For two years, I had, for me, a lot of sex. Even after I had been kicked out of my apartment in December 2013, then subsequently fired from my job weeks later in January 2014. I was collecting unemployment and living in the giant abandoned loft apartment in Bushwick that a friend had acquired as part of a drug deal. That, really, was my sexual peak. I worked out all the time—not to toot my own horn, but beep-beep, I was ripped—had a crazy quintessentially New York place all to myself, and I was building up my confidence again by taking up freelance writing. In effect, I was living my best life, or at the very least my best fuckboy life.
There were, of course, some dark times. While I enjoyed all my canoodling, the sex left me feeling empty once it was over and the boy with whom I had shared such intimate passion disappeared never to be seen again. And the sting of rejection—having fully bought into the fantasy that I was one of The Desirables, that elite class of New York homosexual—never failed to devastate me. Around this time I fell in and out of what I thought was love for the first time. Though he turned out only to be a footnote in my romantic life, the experience served as a reminder to nut up and to take a chance on telling someone how you feel even if they don’t reciprocate.
The sex, as it does, got boring. The search was exhausting and, for some gays, the search was the goal. What remained was my writing. I had gotten enough freelance work to get off unemployment and through my favorite strategy for success—sticking around—I got an editor position at Out, a magazine I had clandestinely read as a baby gay in Borders Bookstores before they too went the way of the dinosaur and R. Kelly’s career. Once I hit 30 in 2015, things took a decidedly calmer turn. I had done my 20s—to the max. I don’t even have time to talk about the time I got arrested, taken to the hospital in handcuffs, and spent the night in jail. That was how I devoured New York: By having it devour me. Now I can safely say we’ve both had enough of each other.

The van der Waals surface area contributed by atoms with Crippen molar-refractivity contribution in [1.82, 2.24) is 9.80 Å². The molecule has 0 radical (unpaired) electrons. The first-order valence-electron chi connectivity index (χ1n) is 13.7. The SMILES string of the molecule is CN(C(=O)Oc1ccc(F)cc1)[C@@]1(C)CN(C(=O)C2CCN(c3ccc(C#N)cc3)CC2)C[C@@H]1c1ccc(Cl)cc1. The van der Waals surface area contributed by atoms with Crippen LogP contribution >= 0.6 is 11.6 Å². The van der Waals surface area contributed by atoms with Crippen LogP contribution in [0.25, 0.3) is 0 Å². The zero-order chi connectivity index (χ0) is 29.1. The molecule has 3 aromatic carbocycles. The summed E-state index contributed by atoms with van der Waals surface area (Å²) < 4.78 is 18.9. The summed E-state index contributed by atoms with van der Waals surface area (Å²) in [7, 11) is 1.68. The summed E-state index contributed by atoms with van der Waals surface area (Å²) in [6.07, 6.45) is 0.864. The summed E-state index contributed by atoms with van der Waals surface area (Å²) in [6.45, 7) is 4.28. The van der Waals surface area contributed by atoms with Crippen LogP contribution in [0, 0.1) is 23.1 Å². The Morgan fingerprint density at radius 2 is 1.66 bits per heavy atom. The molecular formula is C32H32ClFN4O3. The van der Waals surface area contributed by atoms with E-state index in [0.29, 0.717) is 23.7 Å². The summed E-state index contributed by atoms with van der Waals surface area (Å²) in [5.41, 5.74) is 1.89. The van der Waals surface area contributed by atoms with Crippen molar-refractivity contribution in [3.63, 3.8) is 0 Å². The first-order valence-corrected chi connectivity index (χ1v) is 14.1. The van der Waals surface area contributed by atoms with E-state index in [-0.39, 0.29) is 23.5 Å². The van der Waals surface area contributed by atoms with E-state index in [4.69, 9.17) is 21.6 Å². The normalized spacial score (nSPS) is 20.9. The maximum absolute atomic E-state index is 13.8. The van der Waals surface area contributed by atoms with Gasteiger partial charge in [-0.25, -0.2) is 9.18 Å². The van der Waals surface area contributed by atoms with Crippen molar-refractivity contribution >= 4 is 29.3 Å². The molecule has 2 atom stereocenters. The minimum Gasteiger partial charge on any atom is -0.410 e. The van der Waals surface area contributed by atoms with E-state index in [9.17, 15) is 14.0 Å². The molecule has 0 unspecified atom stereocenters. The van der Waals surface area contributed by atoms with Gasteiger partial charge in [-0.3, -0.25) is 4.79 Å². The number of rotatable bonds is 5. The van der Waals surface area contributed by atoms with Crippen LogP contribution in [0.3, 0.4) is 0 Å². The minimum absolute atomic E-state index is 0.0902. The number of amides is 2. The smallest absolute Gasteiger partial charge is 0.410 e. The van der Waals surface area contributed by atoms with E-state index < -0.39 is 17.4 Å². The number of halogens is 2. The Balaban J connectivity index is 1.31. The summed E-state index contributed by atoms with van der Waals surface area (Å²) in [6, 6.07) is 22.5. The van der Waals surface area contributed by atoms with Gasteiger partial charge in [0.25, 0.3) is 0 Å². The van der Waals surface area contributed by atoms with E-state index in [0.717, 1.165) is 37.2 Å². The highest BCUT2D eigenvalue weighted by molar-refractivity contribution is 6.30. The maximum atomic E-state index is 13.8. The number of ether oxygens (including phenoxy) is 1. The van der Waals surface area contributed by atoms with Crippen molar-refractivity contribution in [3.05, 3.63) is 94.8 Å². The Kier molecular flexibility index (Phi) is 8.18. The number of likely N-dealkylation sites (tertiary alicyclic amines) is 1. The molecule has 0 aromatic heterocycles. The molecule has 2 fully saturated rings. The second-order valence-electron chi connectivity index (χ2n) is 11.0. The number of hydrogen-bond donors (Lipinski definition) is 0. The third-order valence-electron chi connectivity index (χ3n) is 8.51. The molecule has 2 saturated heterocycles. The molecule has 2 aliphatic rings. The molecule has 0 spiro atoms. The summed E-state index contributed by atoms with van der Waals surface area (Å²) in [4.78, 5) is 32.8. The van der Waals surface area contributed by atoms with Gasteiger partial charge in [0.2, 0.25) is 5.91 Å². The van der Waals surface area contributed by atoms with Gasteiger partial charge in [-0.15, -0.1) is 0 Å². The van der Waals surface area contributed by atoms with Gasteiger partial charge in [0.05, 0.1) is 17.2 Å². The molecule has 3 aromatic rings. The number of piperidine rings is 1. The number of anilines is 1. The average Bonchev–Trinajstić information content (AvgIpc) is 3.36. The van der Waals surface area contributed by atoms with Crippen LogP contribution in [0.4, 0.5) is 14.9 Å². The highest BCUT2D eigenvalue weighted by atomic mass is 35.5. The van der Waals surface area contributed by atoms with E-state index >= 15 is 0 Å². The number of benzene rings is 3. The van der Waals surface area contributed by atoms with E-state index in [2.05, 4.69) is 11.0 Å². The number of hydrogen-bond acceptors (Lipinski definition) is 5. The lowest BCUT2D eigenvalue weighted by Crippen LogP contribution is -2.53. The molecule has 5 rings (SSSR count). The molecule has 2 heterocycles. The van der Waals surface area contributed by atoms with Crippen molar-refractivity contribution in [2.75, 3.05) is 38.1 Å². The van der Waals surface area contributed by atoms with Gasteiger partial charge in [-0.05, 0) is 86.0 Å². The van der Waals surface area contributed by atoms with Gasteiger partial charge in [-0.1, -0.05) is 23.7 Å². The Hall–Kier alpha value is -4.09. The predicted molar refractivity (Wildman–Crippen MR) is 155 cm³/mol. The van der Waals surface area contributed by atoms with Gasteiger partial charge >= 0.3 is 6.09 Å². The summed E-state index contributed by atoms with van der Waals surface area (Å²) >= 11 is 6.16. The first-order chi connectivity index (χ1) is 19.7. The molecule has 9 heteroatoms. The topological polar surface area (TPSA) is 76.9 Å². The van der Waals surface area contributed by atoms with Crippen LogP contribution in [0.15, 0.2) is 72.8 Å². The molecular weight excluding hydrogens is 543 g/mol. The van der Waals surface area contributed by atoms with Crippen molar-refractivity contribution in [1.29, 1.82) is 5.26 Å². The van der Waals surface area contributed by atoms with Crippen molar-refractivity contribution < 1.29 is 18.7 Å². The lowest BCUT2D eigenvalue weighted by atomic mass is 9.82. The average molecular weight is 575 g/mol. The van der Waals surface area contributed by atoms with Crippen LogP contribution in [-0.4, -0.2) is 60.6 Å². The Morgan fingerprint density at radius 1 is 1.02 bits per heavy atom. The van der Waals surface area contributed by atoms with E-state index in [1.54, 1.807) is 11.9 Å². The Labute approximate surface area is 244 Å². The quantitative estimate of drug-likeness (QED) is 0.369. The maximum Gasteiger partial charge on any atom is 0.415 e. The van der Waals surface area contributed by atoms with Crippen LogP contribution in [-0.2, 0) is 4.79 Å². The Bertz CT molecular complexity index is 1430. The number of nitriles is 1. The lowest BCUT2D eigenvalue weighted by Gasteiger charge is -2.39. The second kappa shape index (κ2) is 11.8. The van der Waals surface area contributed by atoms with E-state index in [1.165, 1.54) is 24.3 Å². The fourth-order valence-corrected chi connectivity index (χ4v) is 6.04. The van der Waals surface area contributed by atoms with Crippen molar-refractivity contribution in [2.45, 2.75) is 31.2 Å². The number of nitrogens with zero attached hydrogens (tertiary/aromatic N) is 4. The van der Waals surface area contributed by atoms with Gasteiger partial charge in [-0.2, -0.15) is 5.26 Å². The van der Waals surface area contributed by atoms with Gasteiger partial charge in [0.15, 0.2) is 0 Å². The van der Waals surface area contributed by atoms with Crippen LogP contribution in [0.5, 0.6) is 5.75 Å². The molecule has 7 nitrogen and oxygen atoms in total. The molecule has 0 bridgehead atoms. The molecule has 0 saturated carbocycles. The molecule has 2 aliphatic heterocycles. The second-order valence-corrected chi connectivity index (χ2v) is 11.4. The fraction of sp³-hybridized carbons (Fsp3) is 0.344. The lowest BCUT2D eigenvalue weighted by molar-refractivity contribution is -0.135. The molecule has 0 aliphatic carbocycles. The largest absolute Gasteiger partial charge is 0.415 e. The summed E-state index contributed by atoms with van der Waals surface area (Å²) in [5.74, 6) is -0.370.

New York is constantly changing so I think it pointless to lament about “Old New York” or how things used to be. Everyone’s Old New York was someone else’s New New York, that is, what felt fresh and new for you felt like someone’s way of life was being upended, brushed under a rug. That being said, New York’s not what it used to be. It’s no longer mine or my friends’, insofar as it ever was. Our lease ran out. There’s nowhere to dance anymore, or I don’t have it in me to find those places hidden off the radar, in dark basements, or in deep pockets in the outer boroughs. The life of the city feels like it has withered, or maybe I’m just tired. I thought I had experienced everything, or at least everything I wanted to experience, in New York, except I’d been single since day one.
I never really dated anyone and then, weeks before I was set to leave, suddenly there he was. We met on Scruff, he came over one night, I made him dinner, and that was it. The next thing I know, it’s Valentine’s Day and he surprises me with a romantic night in a hotel room. I had never had a Valentine. I regarded Valentine’s Day as annual torture designed for the perpetually single like myself. But we fell into a comfortable groove, both fully aware that our time together was limited. I think that may have made it all the better. There was nothing to lose so we could like each other and be open about it without consequence. That this happened as I was preparing my exit from this city was unfortunate, but it also felt like a fitting way to end this chapter of my life. I experienced what I had never known before.
New York has given me everything and taken almost as much, but as the painfully true cliché goes, I made it here so I can make it anywhere. Moreover, I made it on my own terms, as frustrating and seemingly self-defeating as that occasionally was. I leave this intense, romantic, anarchic, sprawling, ugly, beautiful, epic city not as I did in 2007, with my tail betwixt my legs, but I leave knowing that I didn’t let it beat me. New York was everything I wanted and more—and a whole lot of what I wasn’t expecting, and more.
But New York is also something of a trap. If you’re here long enough, you start to believe that there is nowhere else—that this city is the center of the universe. You get trapped in patterns, you get stuck within yourself because this city demands you to guard against all outside forces. I want nothing more than to get out of town, get out of myself, and see what the rest of the world has to offer. It’s as if this whole time New York was just a cocoon from which only now I am escaping, fully formed. The process was painful at times, but ultimately I lived the life that I wanted.
New York, you’ve given me everything, and for that I say, Thank you—next.